13. I only recently started organising my patterns – I started with my Burda Magazines. I scanned in the first few pages with the thumbnails of the designs, and the technical drawings. Then saved the scans together in one file that I can flick through in Windows photogallery, it saves all the leafing through the books which had been causing them to come apart!

  14. Very helpful tips! My vintage patterns stash is very small but growing; it would be great to have an organizational strategy in place while they’re still manageable. Thank you :)

  15. I use Evernote as my database so I can have the pattern info and picture all together.

  16. I use the Sewing Kit app for iPhone–it’s great. It automatically finds photos for big name patterns–envelope photo, cover image, and a few other images. Otherwise, it lets you take your own photos. You can add notes about which revisions you made, add notions and yardage, and categorize it by type (blouse, skirt, etc.) It also lets you catalogue your stash fabrics with yardage, type, and photos. I also use it to organize, name, and track projects. You can even store all your various specific measurements, or others’ measurements (you can create entries for your friends and family, with a photo.) It’s so great and addicting if you are an organizing fiend….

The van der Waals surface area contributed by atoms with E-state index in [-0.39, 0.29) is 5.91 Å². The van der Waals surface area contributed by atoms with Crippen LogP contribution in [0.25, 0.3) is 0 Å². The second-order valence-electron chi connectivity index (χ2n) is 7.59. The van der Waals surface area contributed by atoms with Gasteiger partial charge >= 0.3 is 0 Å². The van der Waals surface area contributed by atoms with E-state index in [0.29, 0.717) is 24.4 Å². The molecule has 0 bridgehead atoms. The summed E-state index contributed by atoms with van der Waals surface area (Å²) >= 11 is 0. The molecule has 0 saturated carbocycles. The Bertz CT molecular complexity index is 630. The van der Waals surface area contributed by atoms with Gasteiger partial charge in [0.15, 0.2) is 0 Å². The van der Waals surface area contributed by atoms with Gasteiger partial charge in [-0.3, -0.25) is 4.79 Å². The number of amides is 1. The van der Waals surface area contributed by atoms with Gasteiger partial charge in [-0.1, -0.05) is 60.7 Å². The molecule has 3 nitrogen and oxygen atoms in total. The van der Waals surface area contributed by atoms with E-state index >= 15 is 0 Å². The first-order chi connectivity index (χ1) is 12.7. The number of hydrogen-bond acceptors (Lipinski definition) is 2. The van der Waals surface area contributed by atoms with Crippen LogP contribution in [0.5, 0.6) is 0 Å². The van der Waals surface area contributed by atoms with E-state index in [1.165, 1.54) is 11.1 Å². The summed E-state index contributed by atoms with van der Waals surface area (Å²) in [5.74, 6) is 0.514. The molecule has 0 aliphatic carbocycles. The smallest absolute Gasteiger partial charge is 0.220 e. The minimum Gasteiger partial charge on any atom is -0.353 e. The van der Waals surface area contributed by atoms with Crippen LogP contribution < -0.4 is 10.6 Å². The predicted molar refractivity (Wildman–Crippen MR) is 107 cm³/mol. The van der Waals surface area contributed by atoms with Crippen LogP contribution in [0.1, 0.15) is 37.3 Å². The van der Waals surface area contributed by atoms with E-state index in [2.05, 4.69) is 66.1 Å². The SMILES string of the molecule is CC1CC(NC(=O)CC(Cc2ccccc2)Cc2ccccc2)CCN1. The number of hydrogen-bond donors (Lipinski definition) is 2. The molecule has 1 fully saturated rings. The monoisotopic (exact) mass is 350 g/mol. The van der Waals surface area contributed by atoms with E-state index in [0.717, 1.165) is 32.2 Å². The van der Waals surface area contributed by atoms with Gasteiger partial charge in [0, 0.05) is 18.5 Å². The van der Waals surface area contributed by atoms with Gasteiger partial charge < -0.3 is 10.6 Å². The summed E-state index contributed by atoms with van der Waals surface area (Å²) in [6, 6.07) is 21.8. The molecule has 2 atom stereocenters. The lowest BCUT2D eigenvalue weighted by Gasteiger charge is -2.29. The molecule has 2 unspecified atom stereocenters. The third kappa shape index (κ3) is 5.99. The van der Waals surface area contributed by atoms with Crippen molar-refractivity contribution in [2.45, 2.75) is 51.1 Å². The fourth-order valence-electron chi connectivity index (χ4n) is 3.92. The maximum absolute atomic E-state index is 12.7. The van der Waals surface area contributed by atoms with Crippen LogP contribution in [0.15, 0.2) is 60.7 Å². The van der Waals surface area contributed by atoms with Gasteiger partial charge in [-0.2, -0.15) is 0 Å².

17. I have an application on my phone called “Inventory” on my droid. I can just scan the barcode on new patterns. For old patterns I take photos and fill out all the information. I have all my info with me. It is great for when I walk into a craft store and see “patterns 99 cents” I can have at it without bringing home duplicate patterns!

    I store all my patterns in media/ dvd storage boxes. they are just the right size.

  18. I cannot believe I never thought of keeping an iPhoto album of my patterns. The closest I’ve ever come is scanning the pattern sketch page of my BurdaStyle/Burda World of Fashion magazines. But, actually scanning my physical pattern envelopes or importing pattern photos from the web into my library will probably change my life. Thanks, Mena!

    Farewell to sifting through stacks of pattern boxes to find the bought and forgotten ones.

  19. I purchased Bento last year as I think it’s a great way to categorise and it has a iPhone app, which helped sell it to me. However I have been extremely slow and lazy in putting all my patterns on it. I say to myself: one a day and I’ll get there but I never get round to it. I need to do it though as the number of times I was out and would have like access to my pattern collection warrants it.

  20. I am about to purchase a subscription to Pattern-file. I have HUNDREDS of patterns, almost half of them are vintage. For the subscription I plan on purchasing, they include auto-fill for details…including a newly added VINTAGE pattern database. At the moment they are working on an app, but I’m excited to try this product out. The only reason I haven’t purchased it yet is that I’m sure I won’t be seen again for a week once I start!

  21. i’ve tried the bento method–it works if you can get through it, but i find the iphone app for bento to be less than useful. i do keep some photographs, but mostly i keep everything in file folders by type of pattern in a hanging cabinet. it works…for now…

  22. whoah. okay. mind blown.

  23. Just tried “Inventory”, it’s ACE!!! I’m impressed. Thanks for the tip Brittany